every now and again. Turn off the TV, light some candles, take a minute
and meditate, or sit quietly. Don’t do anything. Just be you. Not
anyone’s mom, but just you. You’ve forgotten that that person is there.
I know that you have.
Life with kids is not always
easy, but it is rewarding. Living as a life learning family is even more
rewarding. I am going to leave you with a snippet of a recent day in our
family’s life, which will illuminate why I live this way, and why
slowing down and letting go of the guilt is absolutely worth it in the
A Day in Our Life
It was cold, and so we couldn’t
really do much outside; instead, we did this. In the morning, Angus and
Wednesday decided to build a ball pit. They turned the coffee table
upside down (oh yeah, not having nice furniture is extremely helpful for
guilt-less parenting). Then they encased it in blankets and pillows (the
only breakdown was when I tried to step in and help. Once I abandoned
that attempt, things went much smoother). They filled it with balls and
played in it for awhile.
Then Angus decided that if he
put the big comforter over the top, he could hibernate in it like a
bear. They even stored food in there, but Angus quickly became annoyed
with little sister Wednesday’s presence inside, and she was ejected from
the den. I helped her, at her request, to build her own den out of the
dining room chairs. She spent some time “sunning” herself on the roof.
After lunch, the kids decided it
would be better if the coffee table was a speaking podium for a king.
They stood it up long ways. Each of the kids gave speeches, even Zhara.
Then Angus went downstairs and got the hobby horse, and they took turns
rescuing the princess/prince from the castle tower, which the podium had
become. They even had to battle a dragon to do it, which required me to
light candles, and them to blow them out to “defeat” the dragon. I
insisted on being a part of the fire-related play – I figured that was
All of this went on throughout
the day. People took breaks for snacks, to watch TV, to play on the
computer, to play with dolls, and to occasionally fight with their
siblings, but it all came from them. They worked together, and despite
having a TV on in the background, they were incredibly productive.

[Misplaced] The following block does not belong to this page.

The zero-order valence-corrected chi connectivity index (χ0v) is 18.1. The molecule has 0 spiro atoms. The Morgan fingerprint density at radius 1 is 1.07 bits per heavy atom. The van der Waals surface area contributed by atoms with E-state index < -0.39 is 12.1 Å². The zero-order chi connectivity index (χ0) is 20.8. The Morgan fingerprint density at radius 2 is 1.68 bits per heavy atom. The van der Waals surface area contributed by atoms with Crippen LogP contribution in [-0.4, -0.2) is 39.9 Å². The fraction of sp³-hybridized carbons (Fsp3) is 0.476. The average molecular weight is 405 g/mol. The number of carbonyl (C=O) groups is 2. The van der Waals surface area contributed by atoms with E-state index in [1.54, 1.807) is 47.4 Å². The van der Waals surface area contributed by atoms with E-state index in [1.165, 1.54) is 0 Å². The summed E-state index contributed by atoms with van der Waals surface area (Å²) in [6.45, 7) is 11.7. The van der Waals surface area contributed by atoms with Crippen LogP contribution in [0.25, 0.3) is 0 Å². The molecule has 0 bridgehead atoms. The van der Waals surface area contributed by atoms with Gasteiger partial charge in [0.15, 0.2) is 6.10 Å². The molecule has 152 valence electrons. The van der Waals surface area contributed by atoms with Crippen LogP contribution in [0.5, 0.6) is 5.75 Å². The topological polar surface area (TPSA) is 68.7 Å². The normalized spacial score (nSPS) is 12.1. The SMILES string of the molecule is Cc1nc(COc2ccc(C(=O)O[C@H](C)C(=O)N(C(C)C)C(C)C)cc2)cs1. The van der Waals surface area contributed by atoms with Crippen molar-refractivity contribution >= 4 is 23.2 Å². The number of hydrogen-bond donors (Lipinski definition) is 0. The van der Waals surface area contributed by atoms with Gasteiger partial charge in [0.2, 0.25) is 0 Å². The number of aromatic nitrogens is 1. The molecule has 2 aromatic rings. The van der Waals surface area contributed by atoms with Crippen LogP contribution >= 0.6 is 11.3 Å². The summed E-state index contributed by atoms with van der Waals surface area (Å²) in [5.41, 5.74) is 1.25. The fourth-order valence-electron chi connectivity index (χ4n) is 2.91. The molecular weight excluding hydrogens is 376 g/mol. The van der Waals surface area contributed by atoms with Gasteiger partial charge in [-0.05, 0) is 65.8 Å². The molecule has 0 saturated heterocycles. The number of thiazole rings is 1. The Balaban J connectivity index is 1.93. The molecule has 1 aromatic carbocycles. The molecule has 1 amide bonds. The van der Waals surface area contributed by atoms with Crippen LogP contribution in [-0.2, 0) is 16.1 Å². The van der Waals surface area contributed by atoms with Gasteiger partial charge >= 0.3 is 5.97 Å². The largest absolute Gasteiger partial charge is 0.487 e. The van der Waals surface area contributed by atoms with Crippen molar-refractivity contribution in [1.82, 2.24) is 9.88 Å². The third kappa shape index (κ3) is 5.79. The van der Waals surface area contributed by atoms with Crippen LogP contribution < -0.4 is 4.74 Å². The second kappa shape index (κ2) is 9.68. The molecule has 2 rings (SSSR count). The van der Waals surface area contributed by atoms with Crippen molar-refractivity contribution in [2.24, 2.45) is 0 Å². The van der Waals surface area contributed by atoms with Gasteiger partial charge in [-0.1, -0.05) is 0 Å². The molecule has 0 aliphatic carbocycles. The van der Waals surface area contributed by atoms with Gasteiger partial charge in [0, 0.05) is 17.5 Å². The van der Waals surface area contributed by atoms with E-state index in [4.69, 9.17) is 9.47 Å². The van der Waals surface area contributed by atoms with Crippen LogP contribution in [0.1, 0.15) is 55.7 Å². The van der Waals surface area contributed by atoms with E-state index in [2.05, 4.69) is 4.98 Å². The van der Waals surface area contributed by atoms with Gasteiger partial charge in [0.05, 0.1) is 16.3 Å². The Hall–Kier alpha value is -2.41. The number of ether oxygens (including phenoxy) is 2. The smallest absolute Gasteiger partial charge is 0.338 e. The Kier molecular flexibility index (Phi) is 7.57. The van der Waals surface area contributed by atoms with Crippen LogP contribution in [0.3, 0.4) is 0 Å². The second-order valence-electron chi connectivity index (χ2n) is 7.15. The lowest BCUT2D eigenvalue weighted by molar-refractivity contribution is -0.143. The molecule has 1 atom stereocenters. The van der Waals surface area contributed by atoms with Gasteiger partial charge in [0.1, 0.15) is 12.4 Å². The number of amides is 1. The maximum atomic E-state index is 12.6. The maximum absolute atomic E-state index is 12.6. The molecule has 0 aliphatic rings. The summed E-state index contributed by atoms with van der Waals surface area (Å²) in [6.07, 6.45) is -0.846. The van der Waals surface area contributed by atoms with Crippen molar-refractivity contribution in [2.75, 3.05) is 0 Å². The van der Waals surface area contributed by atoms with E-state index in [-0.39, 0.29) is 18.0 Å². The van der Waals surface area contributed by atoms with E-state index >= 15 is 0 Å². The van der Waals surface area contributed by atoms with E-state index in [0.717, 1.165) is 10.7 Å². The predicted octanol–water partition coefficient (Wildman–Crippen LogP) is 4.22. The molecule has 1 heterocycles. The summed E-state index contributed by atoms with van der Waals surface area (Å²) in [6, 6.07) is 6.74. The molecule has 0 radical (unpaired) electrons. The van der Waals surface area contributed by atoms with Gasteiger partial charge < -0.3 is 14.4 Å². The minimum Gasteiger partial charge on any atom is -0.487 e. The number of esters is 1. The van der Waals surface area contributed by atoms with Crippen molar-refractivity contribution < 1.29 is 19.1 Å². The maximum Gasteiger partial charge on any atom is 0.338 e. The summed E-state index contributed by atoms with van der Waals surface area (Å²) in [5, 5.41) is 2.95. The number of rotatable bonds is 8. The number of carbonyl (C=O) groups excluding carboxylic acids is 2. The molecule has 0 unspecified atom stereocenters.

We recently moved into a new
house, and it happens to have a hot tub in the backyard. We use it a
lot. That day, in the late afternoon, we braved the cold to get into the
hot tub, and I watched the steam rise off of my crazy kids as they
jumped in off the side from the frigid cold. It was just one more part
of the day. I suggested it, but the two youngest jumped at it and Zhara
sat out this time. No one was angry because she chose TV over swimming;
it just was. At that moment, she was practicing taking time for herself,
and we knew it wouldn’t be forever.
As the weak winter sun started to set through
the trees, and I watched my kids jump, steaming, into the hot tub,
reflected in the pale yellow of that sunset, with dinner cooking inside
the house, and another day of learning about life behind us, I realized
that this is one kick ass life I get to lead. And guilt be damned!
Jerritt Dayhoff is the mother of three amazing
unschooled children – Zhara, Angus, and Wednesday, (who were nine, six
and three when this article was written in 2011) and step-mother to
Dalton who was ten and attending public school. Jerritt and her husband
Adam, a civil engineer, were living in Utah, but becoming accustomed to
the frequent relocation that accompanies the life of a civil engineer.
The kids have become happy nomads, and are making friends all over the
country. In a former life, Jerritt was an attorney for the Public
Defender’s Office of Missouri. These days, she spends her time exploring
the wild lands of Utah with her kids, playing in the garden, knitting,
reading, watching bad TV with her remarkable husband, and living as
naturally as possible.